I’ve lost count of the number of times I have seen arguments over what is or isn’t art. Generally speaking the purpose of the argument is to dispute the value of something by suggesting that it doesn’t qualify.
What Is Art?
Is modern art art? Are video games art?
The problem is that art as a label doesn’t really address quality:
1. The expression or application of human creative skill and imagination, typically in a visual form such as painting or sculpture,…: “the art of the Renaissance”
2. Works produced by such skill and imagination.
That was the first definition that came up. Not sure I’m entirely happy with it since it puts a lot of emphasis on visual. But while it mentions skill and creativity, notice the total lack of qualitative valuation.
Which is one of the things that people forget when they argue if the latest bizarre exhibition of modern art is actually art. Art can be shit. It can be absolutely terrible. The definition above is woolly at best and it isn’t even the only definition.
One thing the definition above doesn’t address at all is the ways in which art may be considered personal. Generally speaking art is the vision of a single mind or a very small number of collaborators (I imagine people are lining up exceptions as I write this). Its focus is on creating and sharing that vision
My own personal definition uses that to distinguish between art and commercial creations where the focus is on producing something that will be purchased. And again, neither is actually a value judgement.
Art is personal in another way too. It is personal in that different people will react to it differently, or not at all.
Some people argue that art is something that inspires emotion in the viewer/listener. If that is the case, if no emotion is inspired, has the art failed, is it not actually art? Or is the consumer defective?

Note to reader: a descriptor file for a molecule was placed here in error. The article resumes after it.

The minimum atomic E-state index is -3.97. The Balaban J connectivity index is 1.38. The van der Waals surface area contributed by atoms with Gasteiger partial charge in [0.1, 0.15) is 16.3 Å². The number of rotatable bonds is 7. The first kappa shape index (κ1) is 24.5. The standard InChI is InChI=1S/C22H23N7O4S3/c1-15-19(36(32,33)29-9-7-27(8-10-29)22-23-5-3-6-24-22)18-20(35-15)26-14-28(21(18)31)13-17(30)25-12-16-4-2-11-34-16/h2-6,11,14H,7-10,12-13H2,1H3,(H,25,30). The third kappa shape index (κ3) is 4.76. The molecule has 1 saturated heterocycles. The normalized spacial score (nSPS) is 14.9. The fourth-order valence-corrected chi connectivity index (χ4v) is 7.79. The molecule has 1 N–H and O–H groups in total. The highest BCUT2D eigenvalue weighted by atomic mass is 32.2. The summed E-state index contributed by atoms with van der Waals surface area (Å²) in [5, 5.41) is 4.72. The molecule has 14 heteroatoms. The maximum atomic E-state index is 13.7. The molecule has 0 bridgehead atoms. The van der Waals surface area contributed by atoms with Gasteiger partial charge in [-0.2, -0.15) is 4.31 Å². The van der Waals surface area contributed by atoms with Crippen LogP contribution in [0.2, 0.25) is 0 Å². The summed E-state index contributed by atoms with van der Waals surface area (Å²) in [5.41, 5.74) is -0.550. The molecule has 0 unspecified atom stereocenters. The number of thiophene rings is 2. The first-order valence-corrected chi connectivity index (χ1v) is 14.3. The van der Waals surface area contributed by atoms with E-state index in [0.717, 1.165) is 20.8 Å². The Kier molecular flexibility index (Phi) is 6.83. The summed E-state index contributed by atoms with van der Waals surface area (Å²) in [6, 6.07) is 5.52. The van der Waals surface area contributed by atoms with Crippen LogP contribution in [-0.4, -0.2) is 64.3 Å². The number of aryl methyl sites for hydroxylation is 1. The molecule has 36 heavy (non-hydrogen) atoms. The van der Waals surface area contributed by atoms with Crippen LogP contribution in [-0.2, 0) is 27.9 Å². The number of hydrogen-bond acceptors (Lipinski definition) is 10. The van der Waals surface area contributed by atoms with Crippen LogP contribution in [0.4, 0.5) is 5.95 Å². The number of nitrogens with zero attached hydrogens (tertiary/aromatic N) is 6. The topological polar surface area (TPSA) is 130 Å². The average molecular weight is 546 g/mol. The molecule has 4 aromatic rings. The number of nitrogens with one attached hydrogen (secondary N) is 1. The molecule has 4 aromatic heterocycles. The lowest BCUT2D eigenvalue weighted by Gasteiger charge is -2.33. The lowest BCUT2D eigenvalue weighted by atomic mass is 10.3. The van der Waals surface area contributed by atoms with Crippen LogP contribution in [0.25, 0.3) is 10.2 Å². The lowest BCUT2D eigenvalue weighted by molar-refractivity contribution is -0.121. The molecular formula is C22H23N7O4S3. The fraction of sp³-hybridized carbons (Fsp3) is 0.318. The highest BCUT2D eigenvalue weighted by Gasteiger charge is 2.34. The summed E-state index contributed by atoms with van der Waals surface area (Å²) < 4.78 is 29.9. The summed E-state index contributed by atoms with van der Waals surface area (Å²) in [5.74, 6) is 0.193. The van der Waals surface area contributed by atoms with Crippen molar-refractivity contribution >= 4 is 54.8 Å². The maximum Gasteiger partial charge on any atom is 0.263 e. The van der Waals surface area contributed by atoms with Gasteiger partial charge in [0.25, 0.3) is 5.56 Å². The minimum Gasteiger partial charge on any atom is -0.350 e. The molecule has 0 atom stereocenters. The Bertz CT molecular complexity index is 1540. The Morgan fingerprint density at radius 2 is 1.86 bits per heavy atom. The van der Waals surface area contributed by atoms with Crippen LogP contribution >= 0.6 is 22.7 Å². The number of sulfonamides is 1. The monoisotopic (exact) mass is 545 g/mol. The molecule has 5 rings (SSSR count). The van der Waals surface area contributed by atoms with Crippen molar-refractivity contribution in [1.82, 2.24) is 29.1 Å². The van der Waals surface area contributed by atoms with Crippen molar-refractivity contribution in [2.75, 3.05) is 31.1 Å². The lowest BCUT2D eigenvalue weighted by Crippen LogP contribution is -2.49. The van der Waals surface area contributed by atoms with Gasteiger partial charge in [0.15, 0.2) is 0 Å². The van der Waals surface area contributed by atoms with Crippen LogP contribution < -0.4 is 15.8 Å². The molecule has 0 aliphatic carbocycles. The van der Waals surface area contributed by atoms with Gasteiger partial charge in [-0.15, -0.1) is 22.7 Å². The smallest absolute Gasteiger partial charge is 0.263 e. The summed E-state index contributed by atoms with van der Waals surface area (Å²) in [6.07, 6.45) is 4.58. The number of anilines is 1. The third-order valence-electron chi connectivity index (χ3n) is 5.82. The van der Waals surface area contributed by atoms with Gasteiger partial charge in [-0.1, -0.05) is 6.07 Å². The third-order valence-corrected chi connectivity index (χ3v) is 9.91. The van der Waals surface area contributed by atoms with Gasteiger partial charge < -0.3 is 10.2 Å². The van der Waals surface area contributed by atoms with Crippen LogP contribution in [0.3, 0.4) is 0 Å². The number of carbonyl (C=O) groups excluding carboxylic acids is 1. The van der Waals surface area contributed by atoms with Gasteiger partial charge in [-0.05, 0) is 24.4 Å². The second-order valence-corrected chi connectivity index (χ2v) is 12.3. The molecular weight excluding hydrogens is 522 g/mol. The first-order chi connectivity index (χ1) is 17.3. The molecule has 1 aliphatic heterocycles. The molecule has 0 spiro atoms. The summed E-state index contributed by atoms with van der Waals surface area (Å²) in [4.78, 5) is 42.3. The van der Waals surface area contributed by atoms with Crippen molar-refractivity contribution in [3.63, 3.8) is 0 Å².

That potentially also muddles work that was produced for purely commercial purposes back in with art again since it absolutely can produce an emotional reaction.
This definition really doesn’t hang together very well to my mind, even though it is commonly used. It is even more woolly and vague than the one I quoted earlier.
Art Doesn’t Matter
So what does this all mean? Well basically that most arguments over whether something is or is not art are completely missing the point.
You can critique something for it’s technical prowess. You can criticize if you’re told it’s making a particular point and it fails to get that point across to you. And of course you can offer your personal opinion on whether you like something or not.
But saying it’s not art, because you don’t think it’s good is meaningless. Likewise calling something art in the effort to make it seem more important is pointless and no one has an obligation to appreciate something just because it has been labeled art.
As with so many arguments, all that’s really happening is people are fighting over labels instead of anything meaningful.